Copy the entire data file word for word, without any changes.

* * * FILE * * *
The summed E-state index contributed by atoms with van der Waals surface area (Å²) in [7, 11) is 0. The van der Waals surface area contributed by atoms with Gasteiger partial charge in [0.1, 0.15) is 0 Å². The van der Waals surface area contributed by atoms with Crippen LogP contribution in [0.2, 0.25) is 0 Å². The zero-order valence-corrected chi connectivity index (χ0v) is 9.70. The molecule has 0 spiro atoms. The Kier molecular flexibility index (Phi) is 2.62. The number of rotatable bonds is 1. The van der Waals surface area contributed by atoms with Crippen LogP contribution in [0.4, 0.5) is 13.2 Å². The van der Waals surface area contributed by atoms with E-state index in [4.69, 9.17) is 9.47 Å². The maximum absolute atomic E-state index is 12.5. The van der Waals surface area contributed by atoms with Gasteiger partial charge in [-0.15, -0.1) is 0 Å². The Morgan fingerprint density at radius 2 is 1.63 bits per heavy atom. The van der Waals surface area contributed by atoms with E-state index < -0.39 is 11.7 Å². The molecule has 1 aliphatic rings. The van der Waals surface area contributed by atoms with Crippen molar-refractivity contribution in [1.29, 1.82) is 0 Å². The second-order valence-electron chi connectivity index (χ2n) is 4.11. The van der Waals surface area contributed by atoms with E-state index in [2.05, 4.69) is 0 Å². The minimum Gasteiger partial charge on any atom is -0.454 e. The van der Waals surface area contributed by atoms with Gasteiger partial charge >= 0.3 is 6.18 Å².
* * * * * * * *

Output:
The summed E-state index contributed by atoms with van der Waals surface area (Å²) in [7, 11) is 0. The van der Waals surface area contributed by atoms with Gasteiger partial charge in [0.1, 0.15) is 0 Å². The van der Waals surface area contributed by atoms with Crippen LogP contribution in [0.2, 0.25) is 0 Å². The zero-order valence-corrected chi connectivity index (χ0v) is 9.70. The molecule has 0 spiro atoms. The Kier molecular flexibility index (Phi) is 2.62. The number of rotatable bonds is 1. The van der Waals surface area contributed by atoms with Crippen LogP contribution in [0.4, 0.5) is 13.2 Å². The van der Waals surface area contributed by atoms with E-state index in [4.69, 9.17) is 9.47 Å². The maximum absolute atomic E-state index is 12.5. The van der Waals surface area contributed by atoms with Gasteiger partial charge in [-0.15, -0.1) is 0 Å². The Morgan fingerprint density at radius 2 is 1.63 bits per heavy atom. The van der Waals surface area contributed by atoms with E-state index < -0.39 is 11.7 Å². The molecule has 1 aliphatic rings. The van der Waals surface area contributed by atoms with Crippen molar-refractivity contribution in [1.29, 1.82) is 0 Å². The second-order valence-electron chi connectivity index (χ2n) is 4.11. The van der Waals surface area contributed by atoms with E-state index in [2.05, 4.69) is 0 Å². The minimum Gasteiger partial charge on any atom is -0.454 e. The van der Waals surface area contributed by atoms with Gasteiger partial charge >= 0.3 is 6.18 Å².